friendships

Love in Action

“Therefore, as God’s chosen people, holy and dearly loved, clothe yourselves with compassion, kindness, humility, gentleness and patience. Bear with each other and forgive one another if any of you has a grievance against someone. Forgive as the Lord forgave you.” – Colossians 3:12,13 When we talk about loving others, it’s important to remember that love is an action, not a feeling or an emotion. We show others who Jesus is by carrying what’s in our hearts into motion.  Now, love in action may look like caring for the poor and feeding those in need, but most significantly, it is demonstrated by building deep and bonded relationships with people who are otherwise disconnected and lonely. In this increasingly isolated world, the greatest thing you can do for your neighbor is to show them that they’re worthy of love and belonging; to prove to them that when they are with you,

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Who Are Your Friends?

“That person is like a tree planted by streams of water, which yields its fruit in season and whose leaf does not wither — whatever they do prospers.” – Psalm 1:3 As we continue the study of Psalm 1 it begins “Blessed (Happy) is the one who does not walk in step with the wicked, or stand in the way of sinners, or take seat in the company of mockers…” Picture this Psalm boldly asking the question, “Who are your friends?” It doesn’t say blessed is the one who’s not a sinner, it says blessed is the one who doesn’t hang out with sinners. Did you catch that? Blessed is the one who doesn’t walk with or chill out with sinners. As a Pastor, I can’t tell you how many times I have heard from a grieving mother or father who lost a child to some untimely tragedy, whether it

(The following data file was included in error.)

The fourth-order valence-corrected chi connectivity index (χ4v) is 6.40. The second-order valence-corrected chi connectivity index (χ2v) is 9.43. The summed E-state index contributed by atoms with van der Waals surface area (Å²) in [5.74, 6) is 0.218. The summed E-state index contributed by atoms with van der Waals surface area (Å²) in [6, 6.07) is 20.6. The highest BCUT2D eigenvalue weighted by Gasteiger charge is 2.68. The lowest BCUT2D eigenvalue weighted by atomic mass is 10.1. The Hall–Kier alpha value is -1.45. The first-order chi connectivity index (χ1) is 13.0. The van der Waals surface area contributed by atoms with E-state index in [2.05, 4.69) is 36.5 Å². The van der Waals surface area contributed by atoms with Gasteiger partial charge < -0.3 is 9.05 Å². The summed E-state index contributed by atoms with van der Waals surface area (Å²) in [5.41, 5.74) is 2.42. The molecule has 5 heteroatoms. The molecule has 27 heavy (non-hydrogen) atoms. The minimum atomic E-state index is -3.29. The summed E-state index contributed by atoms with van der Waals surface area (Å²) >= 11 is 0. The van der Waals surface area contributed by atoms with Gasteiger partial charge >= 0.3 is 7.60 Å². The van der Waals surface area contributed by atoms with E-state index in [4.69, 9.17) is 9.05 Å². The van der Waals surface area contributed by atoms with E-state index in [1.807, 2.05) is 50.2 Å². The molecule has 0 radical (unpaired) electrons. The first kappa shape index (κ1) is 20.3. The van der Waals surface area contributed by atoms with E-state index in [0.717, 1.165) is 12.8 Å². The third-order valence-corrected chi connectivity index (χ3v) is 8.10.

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God Incarnate

“Now you are the body of Christ, and each one of you is a part of it.” – 1 Corinthians 12:27 Faith is not existential, it’s relational. Many people say that it’s just them and Jesus and that’s enough, but such an approach to Christian living doesn’t really work. This is because we adhere to the doctrine of incarnation, which means that the Word of God became flesh, lived among us, died, was raised, and ascended into Heaven. But that isn’t all there is to the story, because incarnation continued in the Church. This was made clear in Acts chapter 2 when the Holy Spirit entered the body of every single believer. And what it means for us today is that because of His indwelling, when we look at a fellow disciple, we’re not only seeing that person, we’re gazing at Christ within them. Likewise, we’re not just listening to

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